Sunday, March 01, 2015


I’m confronted by two problems, one a problem of what to do with my blogging as a form of publication and the other is a problem of the content that I present on this blog space.  I’ve been using blogspot ( my computer insists on changing it to the word to “bloodspot” and I’m tempted to make something out of that, but it would not be about the evidence of a murder -- which is a MAJOR temptation -- but rather about circulation, getting ideas out there to people who care about them.  I don't write about sex out of porn-mind, but because it is a fascinating human drive that is being changed swiftly and radically by the invention of things like the Pill for contraception, the pill to turn on male performance, the laws about marriage, children, and thus property ownership, and even the nature of sexual identity.  Doctors have always known that some children are born intra-sex -- not quite one and not quite the other.  It's not just autism that's a spectrum.  Maybe nothing is truly dyadic.  We go from taboo to parody to camp to accommodation.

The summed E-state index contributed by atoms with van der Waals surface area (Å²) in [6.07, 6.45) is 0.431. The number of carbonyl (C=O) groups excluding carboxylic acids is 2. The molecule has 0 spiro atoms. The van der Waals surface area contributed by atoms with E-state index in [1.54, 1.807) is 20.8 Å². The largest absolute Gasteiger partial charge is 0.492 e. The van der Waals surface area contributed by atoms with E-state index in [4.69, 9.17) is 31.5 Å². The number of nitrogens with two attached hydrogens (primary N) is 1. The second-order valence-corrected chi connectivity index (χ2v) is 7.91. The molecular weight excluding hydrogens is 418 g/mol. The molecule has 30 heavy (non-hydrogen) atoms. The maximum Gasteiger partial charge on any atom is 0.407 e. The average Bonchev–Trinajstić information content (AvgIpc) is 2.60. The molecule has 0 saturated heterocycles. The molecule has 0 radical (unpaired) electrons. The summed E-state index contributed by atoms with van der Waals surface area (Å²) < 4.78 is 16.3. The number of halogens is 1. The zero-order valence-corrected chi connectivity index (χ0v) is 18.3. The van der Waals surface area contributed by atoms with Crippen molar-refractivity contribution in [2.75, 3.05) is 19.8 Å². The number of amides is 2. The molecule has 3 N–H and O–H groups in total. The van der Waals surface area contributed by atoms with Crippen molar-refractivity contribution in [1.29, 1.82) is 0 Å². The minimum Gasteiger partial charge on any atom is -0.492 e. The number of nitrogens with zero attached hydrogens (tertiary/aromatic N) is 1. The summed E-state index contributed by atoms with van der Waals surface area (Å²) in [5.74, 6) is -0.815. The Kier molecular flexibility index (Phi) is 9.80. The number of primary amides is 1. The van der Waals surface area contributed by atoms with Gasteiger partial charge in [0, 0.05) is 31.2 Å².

The other problem is that of content.  It’s clear to me that my idea-life has been an entwining of economics and empathy (jobs and affinities), going back to my beginnings as a human being and proceeding through my experience, predilections and education ever since.  That is, I was very attached to the world of natural history and the world of books from early on.  Then I went to dramatics which instilled me with the Antigone principle, which is that it is better to lose your life (like a soldier) in order to risk defending what is good and true (as well as you can know it and even if that puts you in danger) than to conform.  This was not the principle of any church I attended.  It was the ethic of the theatre people I tried acting with.

Then I went to the Blackfeet Reservation where survival was always in question, partly from self-destruction.  As well as teaching, I worked alongside them, learned their physical world -- this high prairie -- and shared much.  Then I had to return to Portland, my home town, where as a  county deputy specializing in animal problems I went from house to house in all of SE Portland, seeing other lives in situ.  That included all the animals and everyone’s “habitat.”  I found the Unitarian Universalist Association which purported to represent the Antigone principle, and thought it did, but it did not.  I went to the U of Chicago Div School hoping to find out what I was missing, but I didn’t find it there -- just better ways to think about Antigone.